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Mental Health

The Problem With Self-Diagnosis

The age of the internet allows us to access limitless information, and one major benefit is the existence of digital communities, which gives us the opportunity to connect with likeminded people. This includes raising awareness of mental health issues. In recent years, mental health has been given the attention it rightfully deserves, mainly because of its presence in digital media. Mental illness is not nearly as stigmatized as it used to be. But in contrast, it has been heavily romanticized, which has led to the controversial issue known as self-diagnosing.

What is self-diagnosing? It’s the practice of identifying your own conditions and claiming you have a specific disease or disorder. Typically through internet research, people can analyze their seemingly abnormal traits and find an explanation. There is nothing inherently wrong with researching your symptoms. In fact, it can be an important first step when analyzing your health. But it becomes dangerous when you don’t confirm these results with a professional. 

brain/mind/memory being erased

There is a solid chance that a self-diagnosis is incorrect because you don’t have all the information. For example, by experiencing stress, you can come to the conclusion that you have a form of anxiety. Or by experiencing mood swings, you can decide that you are bipolar. These psychiatric diseases are more complicated than a primary symptom. And many times, these behavioral patterns are simply a part of human existence. When you claim you have a mental illness without double-checking, it can undermine those who actually experience it. This unintentionally contributes to a lack of seriousness associated with mental health.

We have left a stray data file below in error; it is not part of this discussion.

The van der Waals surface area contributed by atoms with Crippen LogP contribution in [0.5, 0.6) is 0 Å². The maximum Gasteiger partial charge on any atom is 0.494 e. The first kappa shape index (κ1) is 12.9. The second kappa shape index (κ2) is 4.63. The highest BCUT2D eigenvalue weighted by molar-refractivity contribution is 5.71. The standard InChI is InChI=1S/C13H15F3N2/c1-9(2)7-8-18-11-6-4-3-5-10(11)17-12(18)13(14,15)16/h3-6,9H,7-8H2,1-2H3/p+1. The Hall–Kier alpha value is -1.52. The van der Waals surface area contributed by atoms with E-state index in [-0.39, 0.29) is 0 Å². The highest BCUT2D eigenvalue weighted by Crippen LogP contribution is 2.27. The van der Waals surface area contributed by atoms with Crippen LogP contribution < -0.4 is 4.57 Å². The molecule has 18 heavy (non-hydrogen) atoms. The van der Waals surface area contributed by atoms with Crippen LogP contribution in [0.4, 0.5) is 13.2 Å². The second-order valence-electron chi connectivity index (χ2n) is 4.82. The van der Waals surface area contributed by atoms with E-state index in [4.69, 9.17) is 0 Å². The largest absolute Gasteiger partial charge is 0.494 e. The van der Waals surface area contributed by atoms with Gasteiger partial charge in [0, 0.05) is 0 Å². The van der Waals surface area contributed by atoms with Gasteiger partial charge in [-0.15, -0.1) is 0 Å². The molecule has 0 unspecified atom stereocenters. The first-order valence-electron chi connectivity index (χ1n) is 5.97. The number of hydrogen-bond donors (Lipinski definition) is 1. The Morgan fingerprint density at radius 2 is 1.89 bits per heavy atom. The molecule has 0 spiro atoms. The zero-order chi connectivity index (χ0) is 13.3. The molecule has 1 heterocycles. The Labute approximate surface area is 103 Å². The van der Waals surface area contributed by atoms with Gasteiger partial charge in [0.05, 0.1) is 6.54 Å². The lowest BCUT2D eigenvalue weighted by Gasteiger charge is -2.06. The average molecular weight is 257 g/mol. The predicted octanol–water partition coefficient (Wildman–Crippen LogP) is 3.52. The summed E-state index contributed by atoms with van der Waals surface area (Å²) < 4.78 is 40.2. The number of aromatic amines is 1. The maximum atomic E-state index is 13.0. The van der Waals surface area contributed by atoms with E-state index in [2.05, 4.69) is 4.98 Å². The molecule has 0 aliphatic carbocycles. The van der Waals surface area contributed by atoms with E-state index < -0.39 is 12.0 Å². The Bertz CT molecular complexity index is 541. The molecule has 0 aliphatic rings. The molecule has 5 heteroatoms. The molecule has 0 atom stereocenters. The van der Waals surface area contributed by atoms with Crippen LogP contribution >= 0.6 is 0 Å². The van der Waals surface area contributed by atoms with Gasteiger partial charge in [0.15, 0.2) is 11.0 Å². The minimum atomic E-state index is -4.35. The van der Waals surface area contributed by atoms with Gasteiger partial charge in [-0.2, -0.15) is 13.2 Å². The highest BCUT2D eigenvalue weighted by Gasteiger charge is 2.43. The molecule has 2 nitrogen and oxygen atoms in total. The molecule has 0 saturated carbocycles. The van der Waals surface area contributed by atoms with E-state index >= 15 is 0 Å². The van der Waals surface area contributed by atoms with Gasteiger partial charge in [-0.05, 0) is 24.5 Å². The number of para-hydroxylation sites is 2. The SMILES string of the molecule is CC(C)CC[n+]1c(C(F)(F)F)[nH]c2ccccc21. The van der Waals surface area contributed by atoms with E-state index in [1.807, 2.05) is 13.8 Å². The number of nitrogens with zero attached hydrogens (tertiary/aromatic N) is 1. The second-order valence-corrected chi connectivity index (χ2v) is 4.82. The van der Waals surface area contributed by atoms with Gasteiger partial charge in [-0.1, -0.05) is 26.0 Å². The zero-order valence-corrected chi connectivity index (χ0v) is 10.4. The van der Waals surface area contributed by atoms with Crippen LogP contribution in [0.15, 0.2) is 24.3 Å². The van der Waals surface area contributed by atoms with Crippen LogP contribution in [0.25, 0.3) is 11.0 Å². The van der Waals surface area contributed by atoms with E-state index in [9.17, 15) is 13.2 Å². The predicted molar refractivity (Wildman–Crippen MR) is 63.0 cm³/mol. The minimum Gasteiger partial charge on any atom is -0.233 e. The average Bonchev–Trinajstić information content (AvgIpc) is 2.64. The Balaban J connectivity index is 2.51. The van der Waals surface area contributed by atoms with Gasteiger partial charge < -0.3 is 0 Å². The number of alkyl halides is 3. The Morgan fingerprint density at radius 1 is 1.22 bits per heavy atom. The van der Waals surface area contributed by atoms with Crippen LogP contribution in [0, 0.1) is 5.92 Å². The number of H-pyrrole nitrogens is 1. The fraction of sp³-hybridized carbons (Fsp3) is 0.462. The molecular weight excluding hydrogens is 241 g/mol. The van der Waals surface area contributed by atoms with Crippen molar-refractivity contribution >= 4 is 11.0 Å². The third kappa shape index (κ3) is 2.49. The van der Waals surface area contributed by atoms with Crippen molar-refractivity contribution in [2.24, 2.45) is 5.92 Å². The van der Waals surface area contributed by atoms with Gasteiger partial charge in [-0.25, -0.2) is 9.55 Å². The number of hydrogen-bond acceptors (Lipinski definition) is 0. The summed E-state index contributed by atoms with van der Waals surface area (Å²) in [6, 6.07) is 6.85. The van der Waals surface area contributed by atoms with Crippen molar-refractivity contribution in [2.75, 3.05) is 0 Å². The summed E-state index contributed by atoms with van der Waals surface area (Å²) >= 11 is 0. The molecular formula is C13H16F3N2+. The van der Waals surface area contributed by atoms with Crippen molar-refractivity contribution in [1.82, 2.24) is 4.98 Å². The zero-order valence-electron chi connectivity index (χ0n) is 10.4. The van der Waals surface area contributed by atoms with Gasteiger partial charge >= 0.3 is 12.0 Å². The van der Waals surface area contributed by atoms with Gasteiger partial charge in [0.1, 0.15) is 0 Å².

Self-diagnosing can also be dangerous because you can miss an underlying chronic illness. These psychiatric symptoms can be a result of your physical condition, and by prematurely concluding symptoms are a part of a mental illness, you put yourself at risk. For example, some brain tumors can cause severe changes in personality or behavior. If you assume that it can be solved without medical treatment, it also undermines the role of a doctor. Medical professionals can give you an accurate result, while internet research provides a guess. It might be easier to self-diagnose, but it’s definitely not safe. 

Internet culture promotes an environment of accessibility, but that isn’t the case with personal health. In a perfect world, we could find specific information online and avoid seeking professional help. Except the internet is filled with not only inaccurate information, but generalized information. If you choose to only self-diagnose, you are putting yourself at risk. 

Annie Melnick

Washington '24

Annie is an English major at the University of Washington, where she is a contributing editor and writer for Her Campus. She is originally from Los Angeles and enjoys creative writing, reading novels, listening to music, traveling, and drinking coffee.
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